By Lorraine May, MA
First of all, most dogs are reactive, not aggressive. Most dogs are frightened, and therefore, utilize warning behavior to try and make the threat go away. Aggression, or intent to harm, may follow for a dog with limited options. Individual dogs have varying degrees of tolerance. There are many things you can do to increase your dog’s capacity for living a life without threats, as well as perceived threats.
Whether you agree with the title or not, it does present the issue in a way that focuses on the possibilities of prevention and rehabilitation, rather than inflated statistics and media hysteria. In my years of volunteering at shelters, training and boarding for the public, and rescuing and rehabilitating dogs, I have never once met a dog that I could, without a doubt, say was born aggressive and dangerous. I believe they exist, and I also believe they were bred that way, on purpose, for a destiny other than becoming a pet. I have also met less than a handful of dogs that I believed were not able to be rehabilitated.
However, the rehabilitation process is often time consuming, requires advanced skills, and is best executed as a labor of love. Preventing the development of aggressive behavior patterns in a dog is far wiser than trying to modify them later. Tragically, most could have easily been avoided in the first place.
Having said that, only get a puppy if you are truly committed to learning how to raise it right. Many dogs are given away when they reach a size that outweighs the amount of training the owner has invested.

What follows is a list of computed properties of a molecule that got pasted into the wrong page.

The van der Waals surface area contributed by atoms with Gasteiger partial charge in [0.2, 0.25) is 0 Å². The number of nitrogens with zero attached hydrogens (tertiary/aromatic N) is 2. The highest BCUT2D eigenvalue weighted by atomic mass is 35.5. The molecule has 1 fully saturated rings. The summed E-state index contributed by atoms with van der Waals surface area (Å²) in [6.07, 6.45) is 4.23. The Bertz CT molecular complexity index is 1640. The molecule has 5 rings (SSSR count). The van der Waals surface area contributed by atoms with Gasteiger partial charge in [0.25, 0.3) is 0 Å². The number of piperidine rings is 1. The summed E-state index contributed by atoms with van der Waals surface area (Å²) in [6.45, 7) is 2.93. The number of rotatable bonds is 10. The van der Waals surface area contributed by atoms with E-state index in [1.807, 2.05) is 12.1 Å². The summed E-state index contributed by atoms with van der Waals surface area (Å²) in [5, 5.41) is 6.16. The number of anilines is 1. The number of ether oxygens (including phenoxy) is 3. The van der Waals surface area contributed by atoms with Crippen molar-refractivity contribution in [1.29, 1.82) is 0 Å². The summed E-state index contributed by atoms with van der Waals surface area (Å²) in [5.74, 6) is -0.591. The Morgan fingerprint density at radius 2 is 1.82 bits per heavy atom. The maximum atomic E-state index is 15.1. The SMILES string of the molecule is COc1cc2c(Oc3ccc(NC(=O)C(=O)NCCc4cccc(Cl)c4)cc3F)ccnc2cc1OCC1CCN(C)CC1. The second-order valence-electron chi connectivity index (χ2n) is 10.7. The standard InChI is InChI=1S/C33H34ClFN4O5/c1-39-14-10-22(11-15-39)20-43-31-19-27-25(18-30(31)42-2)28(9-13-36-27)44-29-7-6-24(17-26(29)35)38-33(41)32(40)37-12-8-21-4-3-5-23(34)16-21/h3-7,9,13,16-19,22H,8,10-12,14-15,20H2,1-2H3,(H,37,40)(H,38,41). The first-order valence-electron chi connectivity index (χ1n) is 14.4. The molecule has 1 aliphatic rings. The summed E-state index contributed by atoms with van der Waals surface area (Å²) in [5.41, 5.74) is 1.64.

Since most dogs resort to aggressive behavior like barking, lunging, growling and biting when they are afraid, it makes sense to minimize threats in their world. To build trust and minimize your dog’s need to be aggressive, try engaging, with your dog of any age, according to the following guidelines.
Attune. Walk a yard in her paws. Find out who your individual dog is. Then celebrate her individuality. Treat her just as you hope your friends and family will treat you.
Be a Detective. What is the motivation here? Assume your dog was simply trying to get what he needed. How can you help him understand the rules and be successful?
Breed Specific Safety. Do not be lulled into thinking that one particular breed of dog is always safe, while another is dangerous. Each dog should be evaluated on an individual basis. If you fear a certain breed, stay away from it, but don’t become an accomplice in cruelty and injustice.
Consistency and Boundaries. It’s only fair to stick to the rules you created. Jumping up engagingly or cutely begging at the table are either permitted or not. Inconsistency is confusing and cruel, and defeats your own training efforts.
Containment for Safety. Be sure that your dog is safely contained within a real fence. Tying or chaining her, leaves her vulnerable to teasing or abuse, a target for wild animal attacks, and a likely candidate for increased aggressive behavior.
Electric fences (and all of the fancy techno devices based on punishment) create negative associations for the dog, with whatever was happening when she was shocked. Formerly friendly dogs have developed aggression toward humans, other dogs, or whatever is associated with the shock or punishment.
Enjoy. Choose a dog who will bring enjoyment to you and will fit nicely into your life style. Having a dog is a responsibility, but it doesn’t have to be a burden. Choose and train wisely.
Positive Associations. Help your dog view the world as a friendly place. If your dog is worried, let him take a cue to relax from you. Over time you are more likely to create a positive association and see decreased fear and anxiety.
If your dog has been reprimanded when other dogs approach, for example, he will be worried, and perhaps react more vehemently, each time other dogs approach.